“Excuse me, Ms. Jones. Excuse me for one second?” George banged down the phone and roared unintelligibly at someone.
He sounds just like Howie, thought Erika.
When George came back on the line he said, “Ms. Jones, one thing we don’t have much of in the newspaper business is time.”
“But Nathan has severe PTSD!”
“Don’t we all! Look, Ms. Jones, I appreciate your concern, but—”
“Where did you send him?”
George paused. “To Mexico.”
“Where in Mexico?”
“Near the border.”
“Where near the border, Mr. Lindsey?”
“You sure you’re not a journalist, Ms. Jones?”
“Just answer the question.”
Erika had seen the news reports.
“Where the nun and the people at the birthday party were murdered?”
“I’ve heard the reports. What did he need to go for?”
“I’m afraid that’s confidential.”
“I want you to know, Mr. Lindsey, that in my professional judgment it is very dangerous to send someone in Nathan’s condition into a situation like that. He has no business being there.”
“Actually, Ms. Jones, it is his business to be there. Look, I understand your concern and I appreciate it, but 10 weeks of paid counseling is a helluva lot more than anyone in this business ever got before.”
“Wasn’t it an unpaid ‘sabbatical,’ except for the counseling?” Erika asked.
“Well, our budget is tight right now.”
She rolled her eyes. “You win, Mr. Lindsey. Will Nathan be able to resume counseling when he gets back?”
“You mean back to Denver?”
“I haven’t thought that far ahead. I cleared him to get back to work.”
“Well I certainly HAVE NOT cleared him, Mr. Lindsey, and if you want to contribute to the burnout of one of your most promising employees, or worse put him in a position where he could do harm to himself, by all means—”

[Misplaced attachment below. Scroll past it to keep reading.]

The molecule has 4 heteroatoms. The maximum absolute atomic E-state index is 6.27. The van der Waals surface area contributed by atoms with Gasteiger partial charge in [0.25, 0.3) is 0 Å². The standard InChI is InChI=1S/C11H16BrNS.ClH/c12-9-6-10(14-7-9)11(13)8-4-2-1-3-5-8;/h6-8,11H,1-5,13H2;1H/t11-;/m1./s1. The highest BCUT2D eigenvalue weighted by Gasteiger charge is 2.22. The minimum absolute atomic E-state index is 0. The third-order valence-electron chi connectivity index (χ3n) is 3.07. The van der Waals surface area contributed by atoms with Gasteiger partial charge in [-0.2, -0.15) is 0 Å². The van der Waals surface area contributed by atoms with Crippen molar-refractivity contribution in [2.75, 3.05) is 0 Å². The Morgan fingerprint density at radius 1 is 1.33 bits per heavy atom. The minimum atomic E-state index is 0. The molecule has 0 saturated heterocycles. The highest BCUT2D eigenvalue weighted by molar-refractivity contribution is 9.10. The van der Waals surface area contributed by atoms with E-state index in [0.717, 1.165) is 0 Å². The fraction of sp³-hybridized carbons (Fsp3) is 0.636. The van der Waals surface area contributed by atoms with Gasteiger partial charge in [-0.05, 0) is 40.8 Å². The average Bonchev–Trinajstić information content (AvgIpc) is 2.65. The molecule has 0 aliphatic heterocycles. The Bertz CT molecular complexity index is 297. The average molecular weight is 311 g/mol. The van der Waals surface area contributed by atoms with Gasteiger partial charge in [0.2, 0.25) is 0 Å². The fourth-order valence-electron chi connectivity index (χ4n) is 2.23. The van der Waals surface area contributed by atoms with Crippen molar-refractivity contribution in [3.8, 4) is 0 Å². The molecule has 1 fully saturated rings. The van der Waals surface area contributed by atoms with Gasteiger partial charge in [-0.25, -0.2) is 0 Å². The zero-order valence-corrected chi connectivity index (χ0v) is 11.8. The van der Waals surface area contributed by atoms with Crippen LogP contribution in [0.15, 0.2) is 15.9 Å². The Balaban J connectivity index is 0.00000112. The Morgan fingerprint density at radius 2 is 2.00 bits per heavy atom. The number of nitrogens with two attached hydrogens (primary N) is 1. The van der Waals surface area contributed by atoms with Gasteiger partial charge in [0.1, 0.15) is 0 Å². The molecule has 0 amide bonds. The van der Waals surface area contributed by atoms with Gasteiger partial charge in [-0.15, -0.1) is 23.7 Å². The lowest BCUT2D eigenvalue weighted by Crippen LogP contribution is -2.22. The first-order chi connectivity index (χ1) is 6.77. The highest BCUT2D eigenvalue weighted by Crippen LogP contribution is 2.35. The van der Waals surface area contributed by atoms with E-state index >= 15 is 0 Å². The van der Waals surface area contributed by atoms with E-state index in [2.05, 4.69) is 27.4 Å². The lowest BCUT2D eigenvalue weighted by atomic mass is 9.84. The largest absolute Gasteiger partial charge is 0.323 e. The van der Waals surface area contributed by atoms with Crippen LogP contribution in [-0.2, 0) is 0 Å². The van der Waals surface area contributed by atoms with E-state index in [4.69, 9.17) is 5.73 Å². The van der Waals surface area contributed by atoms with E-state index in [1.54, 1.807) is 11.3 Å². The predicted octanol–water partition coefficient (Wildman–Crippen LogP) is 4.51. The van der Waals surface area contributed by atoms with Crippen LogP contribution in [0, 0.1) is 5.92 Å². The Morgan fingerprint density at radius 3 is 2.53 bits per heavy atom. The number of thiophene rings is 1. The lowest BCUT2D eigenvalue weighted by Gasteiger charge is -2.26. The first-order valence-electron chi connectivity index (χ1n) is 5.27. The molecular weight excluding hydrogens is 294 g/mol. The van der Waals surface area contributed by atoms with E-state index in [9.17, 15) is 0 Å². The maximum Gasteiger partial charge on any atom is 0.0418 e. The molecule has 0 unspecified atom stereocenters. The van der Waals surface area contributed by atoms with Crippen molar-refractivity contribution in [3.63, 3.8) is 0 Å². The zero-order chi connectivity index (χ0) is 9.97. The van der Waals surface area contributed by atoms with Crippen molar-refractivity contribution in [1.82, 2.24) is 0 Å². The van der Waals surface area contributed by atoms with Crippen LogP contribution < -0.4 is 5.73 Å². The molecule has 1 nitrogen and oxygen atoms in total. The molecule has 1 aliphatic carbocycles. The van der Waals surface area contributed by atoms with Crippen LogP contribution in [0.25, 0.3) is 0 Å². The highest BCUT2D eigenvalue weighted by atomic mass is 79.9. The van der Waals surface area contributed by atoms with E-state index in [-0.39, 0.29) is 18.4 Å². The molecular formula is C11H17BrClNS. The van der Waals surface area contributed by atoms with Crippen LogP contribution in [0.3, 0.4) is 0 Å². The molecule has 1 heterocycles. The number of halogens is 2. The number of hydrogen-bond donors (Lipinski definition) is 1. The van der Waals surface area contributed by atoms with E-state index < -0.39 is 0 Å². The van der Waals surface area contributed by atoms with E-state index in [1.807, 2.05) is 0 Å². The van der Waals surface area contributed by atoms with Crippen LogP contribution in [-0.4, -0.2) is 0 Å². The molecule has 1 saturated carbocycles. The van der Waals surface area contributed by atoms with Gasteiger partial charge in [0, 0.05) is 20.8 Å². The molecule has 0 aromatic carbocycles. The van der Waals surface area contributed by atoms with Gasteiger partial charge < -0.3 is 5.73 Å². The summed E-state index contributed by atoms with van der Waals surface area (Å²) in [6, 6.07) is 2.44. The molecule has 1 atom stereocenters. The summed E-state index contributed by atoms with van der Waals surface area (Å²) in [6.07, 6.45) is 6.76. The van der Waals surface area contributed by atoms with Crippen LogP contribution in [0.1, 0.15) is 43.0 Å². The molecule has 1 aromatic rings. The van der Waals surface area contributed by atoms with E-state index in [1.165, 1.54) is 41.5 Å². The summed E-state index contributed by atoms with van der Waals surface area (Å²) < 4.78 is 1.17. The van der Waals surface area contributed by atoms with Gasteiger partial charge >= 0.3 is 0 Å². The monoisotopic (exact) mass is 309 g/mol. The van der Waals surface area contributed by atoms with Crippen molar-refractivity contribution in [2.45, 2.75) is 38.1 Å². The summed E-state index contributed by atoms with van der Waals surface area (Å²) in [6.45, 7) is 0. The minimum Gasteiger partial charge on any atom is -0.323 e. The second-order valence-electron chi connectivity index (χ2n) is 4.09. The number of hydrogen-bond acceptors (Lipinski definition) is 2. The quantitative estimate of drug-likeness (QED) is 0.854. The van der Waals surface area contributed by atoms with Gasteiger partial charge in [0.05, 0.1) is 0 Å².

“You mean you read his stuff? Even before you met with him?”
“Huh. Listen, Ms. Jones. I need to go, but be sure to send me your latest bill, and I’ll think about working Nathan back up to full-time reporting. Okay?”
“I suppose it will have to be. Goodbye, Mr. Lindsey.”
Erika hung up. Frustrated, she said aloud, “People who don’t deal with their pain and trauma can lose themselves, give in to unhealthy addictions, shrivel up and withdraw from the world, or worse, come to the conclusion that there’s no reason left to live, Mr. Lindsey!”
She took a few deep breaths, leaned back in her chair and started counting again, but this time she was careful to skip the forties.
“How is your momma doin’ these days, LJ?” asked Ezekiel Thomas of his young checkers partner. He kept his eyes on the board, though, while he waited for her to answer.
LJ Jones tugged at the collar of her white PHRC button-down. Her favorite part of her job at Park Hill Retirement Community was late night conversations with Zeke over a game board in the facility’s often-deserted “recreation room.” Her favorite subject of late, however, wasn’t her mother.
“Honestly?” LJ asked.
“Yup,” Zeke confirmed, sitting back and jangling the keys he always kept clipped to his pants.
“Not very well, Zeke. She’s back at work and all, which I guess is good, even though it hasn’t been that long since the miscarriage, but all she does when she gets home is go to her room and crawl in bed. She and my dad don’t even go to church with me anymore, and we used to go like three times a week.”
“Uh huh,” grunted Zeke, his eyes on the checkerboard. He jumped his red piece over two of her black ones.
“Hey! How did you do that?” LJ protested.
Zeke chuckled softly until he saw LJ’s forehead crease into a frown. She fingered one of her checkers. “It’s like my mom isn’t even there anymore. She never wants to talk, she never wants to have dinner with me and my Dad. In fact, she doesn’t talk to him at all. When I’m around, anyway.”
LJ finally moved a checker.
“Losing a chil’ is never easy, LJ, even if the chil’ is real’ early. You jus’ need to give your momma some time.”
“I know, but I’m a junior in high school and lately all I can think about is how great it will be when I go away for college. So I don’t have to slink around my parents’ house. I mean it’s not like I’m there that much, anyway.”
“I noticed you spendin’ more time ‘round here.”